In the high pressured world of Olympic and elite sport where going for gold matters, ‘almost’ do not count. It’s the ability to remain focused in the midst of the chaos. The line between victory and defeat is razor thin.
As never before, Trinidad and Tobago Olympic sport is poised to deliver unprecedented medal success. We have Olympic medals to win. What can stop us? Most of our elite and Olympic level athletes are struggling. Their financial lives have dramatically changed. The programmes, policies and products designed to help them need to change too.
Day to day decisions by sport leaders and administrators need to reflect an understanding of the typical experience of our athletes and their day to day lives, history, attitudes and aspirations. Our elite athletes are going for gold but they face major barriers.
What is needed are more effective ways to address the needs of our Olympic and elite athletes and manage through these new challenges.
Good governance and leadership won’t win medals, titles or championships. That is the realm of athletes, but poor governance and leadership will create obstacles that will prevent athletes and teams from producing gold medal performances.
As we head to Rio 2016, Olympic athletes are focused on achieving medal success in Brazil. The target is to win 10 or more Olympic gold medals by 2024.
The Olympic Committee’s (TTOC) role in supporting Olympic, Paralympic and Commonwealth Games medal success for Trinidad and Tobago is to work closely with member affiliated sport organisations and governing bodies to help them improve their Olympic and Commonwealth athletes’ performance through delivery of science, medicine, technology, knowledge transfer and capacity building.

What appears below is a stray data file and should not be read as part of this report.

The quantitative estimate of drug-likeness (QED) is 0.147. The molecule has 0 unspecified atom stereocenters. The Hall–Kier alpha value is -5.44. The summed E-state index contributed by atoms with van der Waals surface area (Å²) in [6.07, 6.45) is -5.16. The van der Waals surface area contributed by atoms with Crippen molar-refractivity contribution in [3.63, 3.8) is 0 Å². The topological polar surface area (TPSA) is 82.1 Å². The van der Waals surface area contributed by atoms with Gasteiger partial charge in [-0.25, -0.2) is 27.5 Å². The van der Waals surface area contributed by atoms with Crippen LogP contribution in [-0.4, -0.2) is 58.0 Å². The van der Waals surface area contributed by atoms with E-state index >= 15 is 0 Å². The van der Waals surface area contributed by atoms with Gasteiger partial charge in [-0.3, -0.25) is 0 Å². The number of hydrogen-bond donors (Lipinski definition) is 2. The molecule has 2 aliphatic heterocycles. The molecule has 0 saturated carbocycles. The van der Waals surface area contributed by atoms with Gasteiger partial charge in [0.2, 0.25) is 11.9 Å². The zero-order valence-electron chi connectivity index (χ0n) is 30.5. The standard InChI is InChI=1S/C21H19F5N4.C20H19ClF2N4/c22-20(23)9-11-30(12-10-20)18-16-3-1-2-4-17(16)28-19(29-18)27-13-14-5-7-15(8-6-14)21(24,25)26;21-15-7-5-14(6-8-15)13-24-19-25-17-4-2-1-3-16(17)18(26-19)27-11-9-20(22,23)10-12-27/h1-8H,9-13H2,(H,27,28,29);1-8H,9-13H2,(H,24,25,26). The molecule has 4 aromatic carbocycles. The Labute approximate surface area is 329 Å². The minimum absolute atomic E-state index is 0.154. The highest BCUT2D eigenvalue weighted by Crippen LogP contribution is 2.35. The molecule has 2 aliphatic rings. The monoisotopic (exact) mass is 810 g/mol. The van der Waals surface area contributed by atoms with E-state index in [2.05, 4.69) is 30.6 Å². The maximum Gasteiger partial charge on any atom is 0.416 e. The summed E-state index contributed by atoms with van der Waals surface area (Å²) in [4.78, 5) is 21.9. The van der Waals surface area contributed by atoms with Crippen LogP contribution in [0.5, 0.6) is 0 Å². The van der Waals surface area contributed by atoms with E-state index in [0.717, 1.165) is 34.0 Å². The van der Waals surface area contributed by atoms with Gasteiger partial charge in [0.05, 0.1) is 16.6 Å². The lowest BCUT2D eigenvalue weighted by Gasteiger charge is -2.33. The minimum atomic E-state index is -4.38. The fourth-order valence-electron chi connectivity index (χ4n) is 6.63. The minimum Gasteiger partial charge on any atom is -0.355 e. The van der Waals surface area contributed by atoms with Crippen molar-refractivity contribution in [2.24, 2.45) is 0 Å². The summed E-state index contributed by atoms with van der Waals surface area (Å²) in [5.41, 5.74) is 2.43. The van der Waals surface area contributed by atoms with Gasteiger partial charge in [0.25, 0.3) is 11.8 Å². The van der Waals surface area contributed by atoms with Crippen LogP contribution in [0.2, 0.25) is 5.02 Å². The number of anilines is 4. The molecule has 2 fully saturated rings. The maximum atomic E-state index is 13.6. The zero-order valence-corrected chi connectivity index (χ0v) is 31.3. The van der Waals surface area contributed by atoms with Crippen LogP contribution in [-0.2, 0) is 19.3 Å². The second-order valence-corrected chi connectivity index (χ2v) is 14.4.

The TTOC and the support staff for Rio 2016 are fully focused on the upcoming Games and ensuring the athletes arrive in Brazil in the best possible condition, so that they have the maximum chance of achieving success.
But while the athletes, coaches and respective national sport organisations and support staff solely concentrate on Rio 2016, the TTOC’s job as Olympic sports leader is to plan for success beyond 2016. That means focusing on the Tokyo 2020 and 2024 strategy so that after Rio 2016, there will be no time lost.
The TTOC has to hit the ground running at the very start of the four year Olympic cycle to Tokyo. There is immense pressure. To protect and preserve all that we hold dear in sport, we require sports leaders to be proactive when they know there is a situation that is falling short. Governance and leadership matters.
Sport leaders and their stakeholders cannot continue turning a blind eye. Outdated governance structures and thinking are impediments and obstacles to success.
It’s the attention to details that will make the difference. We have to be bold, focused and fearless. We have to be all in as we strive to live excellence in sport every day not just once every four years. There are people who are afraid of going for gold and it’s not the athletes.
Brian Lewis is president of the T&T Olympic Committee ( TTOC ). The views expressed are not necessarily those of the Olympic Committee.